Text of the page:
Small World: Preferred ways to pick a president

Henry Precht

Henry Precht

By Henry Precht
BN Columnist
Let’s see a show of hands — How many of you out there are satisfied with any of the potential nominees for president? How many still waiting for the coming of an as yet unknown redeemer?
Hmmm. I suspect the three ladies in back are Hillary fans. Right? I knew it. And the older couple down front would be hanging on in the Romney camp? Right again. And the rest of you…Would you prefer a Hispanic Republican or one converted from Libertarianism? Or what about the soon-to-be former governor of Maryland? Can’t remember his name? Not important. The key thing is that he’s never been indicted (unlike the state’s last venture toward the presidency with Spiro Agnew).
The point I’m laboring to make is that two years from now we citizens will be asked to pick our — and the world’s — leader for the following four years. And nobody has a clue about a person with the requisite qualities to succeed Obama. (I’m ignoring those Hillary fans for now; there’s a good chance she might prefer to crochet or croon lullabies or assume other grandmother chores.)
Why is that? Why aren’t crowds of aspirant candidates lined up to contest for the position? In Iran dozens, if not hundreds put their names forward only to be turned back. Here, the world’s most important job opening attracts only a scant few (plus, as in the last Republican primary, some truly queer ducks).
Otherwise qualified candidates, it seems, don’t have the talent or taste to raise the stacks of cash that a run for the office demands these days. Others don’t have the purity of biography that would be scrutinized by the relentlessly probing press. Some highly qualified men or women might be afflicted by weak egos — they might honestly be too humble to push themselves forward for such an elevated position.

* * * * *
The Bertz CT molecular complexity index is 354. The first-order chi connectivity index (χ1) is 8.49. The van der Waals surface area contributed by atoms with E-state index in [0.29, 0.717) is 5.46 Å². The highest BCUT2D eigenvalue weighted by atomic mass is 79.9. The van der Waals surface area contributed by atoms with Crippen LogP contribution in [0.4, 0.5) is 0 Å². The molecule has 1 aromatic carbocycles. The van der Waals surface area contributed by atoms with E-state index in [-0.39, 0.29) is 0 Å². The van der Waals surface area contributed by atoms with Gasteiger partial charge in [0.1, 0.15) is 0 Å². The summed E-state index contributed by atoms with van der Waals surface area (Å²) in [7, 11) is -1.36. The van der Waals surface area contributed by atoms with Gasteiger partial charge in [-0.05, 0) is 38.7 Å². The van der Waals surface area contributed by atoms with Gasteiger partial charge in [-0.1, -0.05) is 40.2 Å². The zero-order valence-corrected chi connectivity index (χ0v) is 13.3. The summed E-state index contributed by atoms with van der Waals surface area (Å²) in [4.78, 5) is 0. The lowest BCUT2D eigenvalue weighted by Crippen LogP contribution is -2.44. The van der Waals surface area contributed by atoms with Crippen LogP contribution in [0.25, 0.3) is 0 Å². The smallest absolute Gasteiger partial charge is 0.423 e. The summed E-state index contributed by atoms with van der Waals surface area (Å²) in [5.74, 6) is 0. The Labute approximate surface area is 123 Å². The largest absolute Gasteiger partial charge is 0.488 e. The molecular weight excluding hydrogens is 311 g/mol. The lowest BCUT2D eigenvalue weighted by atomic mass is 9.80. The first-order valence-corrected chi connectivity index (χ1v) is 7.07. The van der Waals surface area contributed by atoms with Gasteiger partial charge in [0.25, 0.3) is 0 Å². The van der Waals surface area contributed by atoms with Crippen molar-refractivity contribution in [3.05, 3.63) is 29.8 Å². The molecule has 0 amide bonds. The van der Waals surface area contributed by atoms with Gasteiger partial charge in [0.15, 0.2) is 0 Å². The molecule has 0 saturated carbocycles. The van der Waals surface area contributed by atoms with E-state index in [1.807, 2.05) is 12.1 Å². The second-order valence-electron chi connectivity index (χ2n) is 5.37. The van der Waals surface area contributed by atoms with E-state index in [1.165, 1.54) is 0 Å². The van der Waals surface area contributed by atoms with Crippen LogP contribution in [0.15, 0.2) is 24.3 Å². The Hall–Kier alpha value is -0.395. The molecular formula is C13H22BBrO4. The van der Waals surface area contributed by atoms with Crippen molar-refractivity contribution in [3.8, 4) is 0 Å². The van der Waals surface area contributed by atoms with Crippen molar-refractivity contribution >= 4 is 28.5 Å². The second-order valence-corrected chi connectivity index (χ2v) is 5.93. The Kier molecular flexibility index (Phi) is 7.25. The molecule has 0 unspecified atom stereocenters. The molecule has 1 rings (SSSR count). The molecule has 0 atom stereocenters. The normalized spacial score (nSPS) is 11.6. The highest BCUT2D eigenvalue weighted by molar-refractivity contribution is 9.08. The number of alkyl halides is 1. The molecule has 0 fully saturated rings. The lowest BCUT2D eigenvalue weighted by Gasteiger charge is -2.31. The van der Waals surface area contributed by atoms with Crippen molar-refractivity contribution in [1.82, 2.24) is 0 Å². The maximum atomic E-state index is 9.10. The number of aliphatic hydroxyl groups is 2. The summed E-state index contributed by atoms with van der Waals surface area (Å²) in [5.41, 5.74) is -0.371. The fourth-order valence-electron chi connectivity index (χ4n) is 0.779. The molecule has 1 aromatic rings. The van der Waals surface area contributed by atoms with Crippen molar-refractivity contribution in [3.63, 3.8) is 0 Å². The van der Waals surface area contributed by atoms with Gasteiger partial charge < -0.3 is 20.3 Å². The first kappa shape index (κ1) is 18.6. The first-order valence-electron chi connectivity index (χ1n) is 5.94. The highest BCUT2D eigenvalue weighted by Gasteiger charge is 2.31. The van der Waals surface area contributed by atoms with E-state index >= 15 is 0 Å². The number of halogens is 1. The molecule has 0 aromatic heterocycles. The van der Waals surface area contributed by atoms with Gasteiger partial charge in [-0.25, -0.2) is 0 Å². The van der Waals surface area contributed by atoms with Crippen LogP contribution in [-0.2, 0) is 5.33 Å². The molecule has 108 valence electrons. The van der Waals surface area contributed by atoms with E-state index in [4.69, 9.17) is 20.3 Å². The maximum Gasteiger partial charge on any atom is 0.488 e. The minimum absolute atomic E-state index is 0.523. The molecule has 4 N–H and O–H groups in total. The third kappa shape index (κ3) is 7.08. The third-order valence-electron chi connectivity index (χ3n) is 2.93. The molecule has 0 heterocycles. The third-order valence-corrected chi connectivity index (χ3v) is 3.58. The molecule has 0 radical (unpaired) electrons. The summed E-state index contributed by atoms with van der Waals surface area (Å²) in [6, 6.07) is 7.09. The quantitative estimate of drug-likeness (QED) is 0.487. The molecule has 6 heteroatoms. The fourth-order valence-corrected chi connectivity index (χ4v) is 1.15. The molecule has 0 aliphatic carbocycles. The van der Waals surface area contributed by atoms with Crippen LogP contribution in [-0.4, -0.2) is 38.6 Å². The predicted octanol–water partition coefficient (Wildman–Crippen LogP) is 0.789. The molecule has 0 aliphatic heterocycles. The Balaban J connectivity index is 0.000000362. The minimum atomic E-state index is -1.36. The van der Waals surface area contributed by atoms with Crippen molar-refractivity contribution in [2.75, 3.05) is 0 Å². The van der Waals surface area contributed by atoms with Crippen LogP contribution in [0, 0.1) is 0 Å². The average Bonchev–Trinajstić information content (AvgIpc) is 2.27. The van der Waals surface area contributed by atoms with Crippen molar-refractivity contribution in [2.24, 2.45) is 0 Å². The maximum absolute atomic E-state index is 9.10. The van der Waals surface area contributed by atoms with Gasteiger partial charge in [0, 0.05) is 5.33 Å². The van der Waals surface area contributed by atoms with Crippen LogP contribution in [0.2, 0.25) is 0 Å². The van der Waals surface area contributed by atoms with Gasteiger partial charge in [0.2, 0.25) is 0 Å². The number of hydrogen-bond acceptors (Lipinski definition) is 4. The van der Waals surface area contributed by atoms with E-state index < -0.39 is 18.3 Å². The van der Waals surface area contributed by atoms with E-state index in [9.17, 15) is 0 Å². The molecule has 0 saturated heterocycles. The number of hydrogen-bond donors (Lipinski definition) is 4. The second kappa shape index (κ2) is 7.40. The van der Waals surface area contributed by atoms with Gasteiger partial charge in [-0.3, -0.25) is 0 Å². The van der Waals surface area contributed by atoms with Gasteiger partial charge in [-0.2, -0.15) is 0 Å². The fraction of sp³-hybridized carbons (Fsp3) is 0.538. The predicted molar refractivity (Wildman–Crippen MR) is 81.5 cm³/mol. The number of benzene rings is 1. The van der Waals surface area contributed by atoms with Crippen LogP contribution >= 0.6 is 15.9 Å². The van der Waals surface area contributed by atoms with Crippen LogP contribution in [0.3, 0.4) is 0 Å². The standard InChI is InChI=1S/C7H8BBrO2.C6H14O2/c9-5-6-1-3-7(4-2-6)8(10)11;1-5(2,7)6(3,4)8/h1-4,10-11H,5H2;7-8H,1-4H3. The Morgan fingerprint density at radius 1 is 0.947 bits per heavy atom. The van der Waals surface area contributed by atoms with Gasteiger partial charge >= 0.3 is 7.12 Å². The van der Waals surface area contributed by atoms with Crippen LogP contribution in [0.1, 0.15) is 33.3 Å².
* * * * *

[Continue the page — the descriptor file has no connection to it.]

Maybe, however, like so much in our political life, our means of making a choice as set forth by the Constitution and hallowed custom need to be changed. How would we go about selecting a leader if we were starting out as a fresh, new country without the baggage of history?
One of the popular things some successful polities do is to allow a goodly number of candidates to compete in a first round of national voting (no local primaries) and, two weeks later, stage a run-off between the top two vote getters. That gets us away from the absurdity of small states like Iowa, New Hampshire or South Caroline, wielding undue weight in the selection process.
That doesn’t solve the problem of money, however. We would have to change the rules so that anyone might contribute as much as desired — but not to the coffers of specific candidates. Rather, all donations would be merged in one pot and dished out to the certified candidates on an equal basis. If not enough funds were contributed, fed money might supplement. And, of course, approved TV ads would be freely contributed to the certified few by the networks (as a condition of their license).
But, you sputter, how would a candidate be “certified” and who would do the certifying? In Iran only those with a clerical stamp of approval may run. In Hong Kong, the Chinese regime proposed that its chums would pick three or so worthy citizens as suitable candidates. I expect that as in both of those countries, the U.S.A. might also have folks sleeping in the streets if Washington tried to substitute a similar ploy for the size of bank account that now qualifies a candidate.
Let’s try a hallowed American approach: an independent commission formed by law with its members designated by position (not names) — the presidents of top universities, the heads of successful corporations and an equal number of union leaders, and a group of honorably retired and unemployed worthies from the Executive, Legislative and Judicial branches. This commission would then draw up a list of maybe a dozen of the best-qualified citizens from among the 319 million Americans as first round ballot candidates.
Party membership would be irrelevant and the Electoral College closed down as undemocratic. The emphasis would be on drawing the best people into government. If the commission idea worked well, smaller commissions might be set up for each state’s elections.
Or, we could muddle along and let dollars decide.
Henry Precht is a retired Foreign Service Officer.

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